Although the successful launch of the Euro and the subsequent overall good economic performance of the euro area were somewhat helped by a favourable international scenario, large global and local imbalances were also building up in this phase. Combined with deep but well hidden problems in financial markets, these factors generated the strongest crisis since the Great Depression. The response of economic policy was appropriate, preventing systemic collapse of the financial markets and of the real economy.
The counterpart of this policy was, however, a major deterioration of the fiscal position of most countries, in particular in Europe and in the euro area, with massive increases in the fiscal deficit and in the government debt. A number of important steps were taken towards redesigning the institutional architecture of EMU, based on the roadmap outlined in the Four Presidents Report (2012).
The background has changed in these years following the crisis. At first it seemed to be going ‘according to plan’: with ‘euro-stressed countries’ starting to come out of the recession, the development of the European Stability Mechanism and of the European Banking Union, and the 2015 Five Presidents’ Report (2015)calling for a further development of the Financial Union and the Fiscal Union, as well as an enhancement of risk-sharing “through a mechanism of fiscal stabilization for the euro area as a whole,” and to improve the collective decision making within the Fiscal Union with a “future euro area treasury.”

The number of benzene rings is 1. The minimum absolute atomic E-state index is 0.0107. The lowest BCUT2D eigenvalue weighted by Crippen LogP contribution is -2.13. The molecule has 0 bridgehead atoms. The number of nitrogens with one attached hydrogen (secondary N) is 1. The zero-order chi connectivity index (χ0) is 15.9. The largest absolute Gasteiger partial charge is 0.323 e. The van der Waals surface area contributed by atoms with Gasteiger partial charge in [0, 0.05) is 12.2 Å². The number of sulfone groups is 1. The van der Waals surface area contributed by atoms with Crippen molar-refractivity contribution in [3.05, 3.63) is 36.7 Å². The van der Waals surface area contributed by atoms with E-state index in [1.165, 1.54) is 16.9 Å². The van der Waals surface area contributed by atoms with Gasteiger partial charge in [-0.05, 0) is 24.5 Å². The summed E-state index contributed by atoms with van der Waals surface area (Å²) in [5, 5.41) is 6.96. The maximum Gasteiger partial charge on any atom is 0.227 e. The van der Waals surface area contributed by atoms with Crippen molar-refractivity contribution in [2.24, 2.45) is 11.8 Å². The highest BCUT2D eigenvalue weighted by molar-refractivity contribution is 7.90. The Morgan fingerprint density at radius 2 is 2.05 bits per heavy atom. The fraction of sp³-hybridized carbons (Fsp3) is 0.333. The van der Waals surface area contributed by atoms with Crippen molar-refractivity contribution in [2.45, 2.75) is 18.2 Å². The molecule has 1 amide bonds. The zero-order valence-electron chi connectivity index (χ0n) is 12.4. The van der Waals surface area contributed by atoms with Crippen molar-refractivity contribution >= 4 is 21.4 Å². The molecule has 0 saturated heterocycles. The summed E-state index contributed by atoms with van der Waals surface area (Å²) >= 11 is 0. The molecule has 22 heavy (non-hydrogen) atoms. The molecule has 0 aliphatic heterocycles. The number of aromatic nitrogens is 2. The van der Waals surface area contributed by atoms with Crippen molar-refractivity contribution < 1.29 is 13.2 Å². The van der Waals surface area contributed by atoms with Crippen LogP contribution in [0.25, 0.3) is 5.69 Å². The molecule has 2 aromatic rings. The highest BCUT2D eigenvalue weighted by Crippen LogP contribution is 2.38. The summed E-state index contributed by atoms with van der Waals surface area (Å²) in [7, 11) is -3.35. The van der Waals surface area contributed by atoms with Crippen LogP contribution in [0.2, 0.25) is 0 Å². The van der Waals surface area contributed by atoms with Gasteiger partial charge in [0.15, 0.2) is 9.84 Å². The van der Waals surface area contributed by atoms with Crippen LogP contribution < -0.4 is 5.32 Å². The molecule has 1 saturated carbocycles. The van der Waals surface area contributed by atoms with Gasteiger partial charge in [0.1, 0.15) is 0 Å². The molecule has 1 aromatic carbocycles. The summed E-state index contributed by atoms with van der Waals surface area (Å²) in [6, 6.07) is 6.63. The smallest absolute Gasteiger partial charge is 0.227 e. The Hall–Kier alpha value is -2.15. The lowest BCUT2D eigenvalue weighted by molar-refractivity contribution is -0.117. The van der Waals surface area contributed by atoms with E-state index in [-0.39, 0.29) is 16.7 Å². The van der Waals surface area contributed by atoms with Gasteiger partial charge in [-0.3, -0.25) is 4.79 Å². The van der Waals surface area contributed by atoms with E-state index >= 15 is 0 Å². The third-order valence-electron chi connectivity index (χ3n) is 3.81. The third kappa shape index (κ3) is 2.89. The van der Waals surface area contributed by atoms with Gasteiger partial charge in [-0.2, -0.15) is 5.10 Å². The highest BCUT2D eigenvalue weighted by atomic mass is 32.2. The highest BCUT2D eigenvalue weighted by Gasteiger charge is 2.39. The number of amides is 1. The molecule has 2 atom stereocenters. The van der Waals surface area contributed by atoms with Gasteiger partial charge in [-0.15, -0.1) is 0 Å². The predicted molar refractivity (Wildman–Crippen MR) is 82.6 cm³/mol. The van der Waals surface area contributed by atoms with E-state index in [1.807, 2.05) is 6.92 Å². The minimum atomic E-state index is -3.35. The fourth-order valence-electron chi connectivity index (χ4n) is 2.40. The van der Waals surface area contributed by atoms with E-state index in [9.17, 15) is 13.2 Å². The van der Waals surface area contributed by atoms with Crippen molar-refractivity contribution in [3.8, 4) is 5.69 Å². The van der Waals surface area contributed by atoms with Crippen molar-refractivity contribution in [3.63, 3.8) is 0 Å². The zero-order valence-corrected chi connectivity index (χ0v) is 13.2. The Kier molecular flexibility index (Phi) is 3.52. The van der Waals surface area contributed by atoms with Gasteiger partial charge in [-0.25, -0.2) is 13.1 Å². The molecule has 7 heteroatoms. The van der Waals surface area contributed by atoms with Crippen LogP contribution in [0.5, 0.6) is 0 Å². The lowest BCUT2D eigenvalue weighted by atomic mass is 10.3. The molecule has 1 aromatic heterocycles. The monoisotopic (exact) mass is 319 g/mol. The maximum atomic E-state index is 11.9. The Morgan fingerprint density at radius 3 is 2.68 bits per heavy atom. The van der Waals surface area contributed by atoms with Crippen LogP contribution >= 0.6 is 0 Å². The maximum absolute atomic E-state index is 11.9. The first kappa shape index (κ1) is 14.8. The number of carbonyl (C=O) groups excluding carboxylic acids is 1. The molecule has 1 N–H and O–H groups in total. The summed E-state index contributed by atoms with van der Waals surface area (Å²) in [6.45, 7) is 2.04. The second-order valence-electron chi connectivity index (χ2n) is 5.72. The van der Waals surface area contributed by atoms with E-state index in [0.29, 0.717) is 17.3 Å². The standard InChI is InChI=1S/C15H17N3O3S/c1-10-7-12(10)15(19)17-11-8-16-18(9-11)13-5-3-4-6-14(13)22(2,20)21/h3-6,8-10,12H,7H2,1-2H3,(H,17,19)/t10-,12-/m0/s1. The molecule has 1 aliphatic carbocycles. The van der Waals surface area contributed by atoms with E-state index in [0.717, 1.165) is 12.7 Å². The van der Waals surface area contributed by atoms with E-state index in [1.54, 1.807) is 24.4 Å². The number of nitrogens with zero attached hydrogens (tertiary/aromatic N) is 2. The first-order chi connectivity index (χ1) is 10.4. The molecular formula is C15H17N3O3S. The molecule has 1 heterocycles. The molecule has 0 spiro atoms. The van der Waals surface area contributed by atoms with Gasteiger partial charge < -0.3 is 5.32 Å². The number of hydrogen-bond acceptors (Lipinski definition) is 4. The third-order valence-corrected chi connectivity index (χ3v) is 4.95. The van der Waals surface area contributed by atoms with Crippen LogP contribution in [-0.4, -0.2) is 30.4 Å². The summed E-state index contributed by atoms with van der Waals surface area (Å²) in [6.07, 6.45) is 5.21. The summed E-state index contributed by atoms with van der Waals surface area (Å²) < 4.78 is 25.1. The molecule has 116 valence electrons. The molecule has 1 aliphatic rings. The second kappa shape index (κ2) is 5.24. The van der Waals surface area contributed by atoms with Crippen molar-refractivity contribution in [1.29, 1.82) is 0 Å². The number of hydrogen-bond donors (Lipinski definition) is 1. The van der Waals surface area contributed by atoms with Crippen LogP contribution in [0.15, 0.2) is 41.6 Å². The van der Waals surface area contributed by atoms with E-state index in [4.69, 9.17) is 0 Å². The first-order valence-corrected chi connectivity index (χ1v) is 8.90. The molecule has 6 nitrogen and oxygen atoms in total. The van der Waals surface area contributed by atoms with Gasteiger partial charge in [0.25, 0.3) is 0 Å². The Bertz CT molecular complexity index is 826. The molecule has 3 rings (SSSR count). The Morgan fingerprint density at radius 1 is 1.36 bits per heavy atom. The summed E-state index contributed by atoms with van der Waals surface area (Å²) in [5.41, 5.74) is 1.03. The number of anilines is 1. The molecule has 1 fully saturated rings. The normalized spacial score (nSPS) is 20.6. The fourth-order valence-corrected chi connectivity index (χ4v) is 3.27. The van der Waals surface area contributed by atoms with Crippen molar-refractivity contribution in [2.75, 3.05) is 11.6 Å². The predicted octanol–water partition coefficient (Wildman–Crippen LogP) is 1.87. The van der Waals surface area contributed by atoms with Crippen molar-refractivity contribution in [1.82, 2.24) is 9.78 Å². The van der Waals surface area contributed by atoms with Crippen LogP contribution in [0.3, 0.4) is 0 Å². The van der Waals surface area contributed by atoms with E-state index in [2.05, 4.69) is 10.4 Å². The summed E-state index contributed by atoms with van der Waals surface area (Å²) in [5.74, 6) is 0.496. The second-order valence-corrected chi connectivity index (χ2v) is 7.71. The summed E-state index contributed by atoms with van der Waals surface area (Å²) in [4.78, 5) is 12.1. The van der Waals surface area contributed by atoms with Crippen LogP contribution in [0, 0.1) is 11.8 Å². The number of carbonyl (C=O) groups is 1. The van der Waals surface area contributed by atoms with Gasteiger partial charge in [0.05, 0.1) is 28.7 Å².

However, the plan has been shaken since 2016: in response to the international situation, EU priorities have changed – with migration, security and defense coming to the forefront, – euro-skeptic populism, nourished by the recession, has become a democratic challenge in several euro countries and, more importantly, Brexit: the first historical reversal of the European integration process, questioning the process itself.
The same European Commission in its White Paper on the future of Europe has postulated five different scenarios of “the potential state of the Union by 2025”, which in turn entail five different scenarios for the EMU – only the maximalist scenario contemplates: “Economic, financial and fiscal union is achieved as envisioned in the report of the Five Presidents of June 2015.”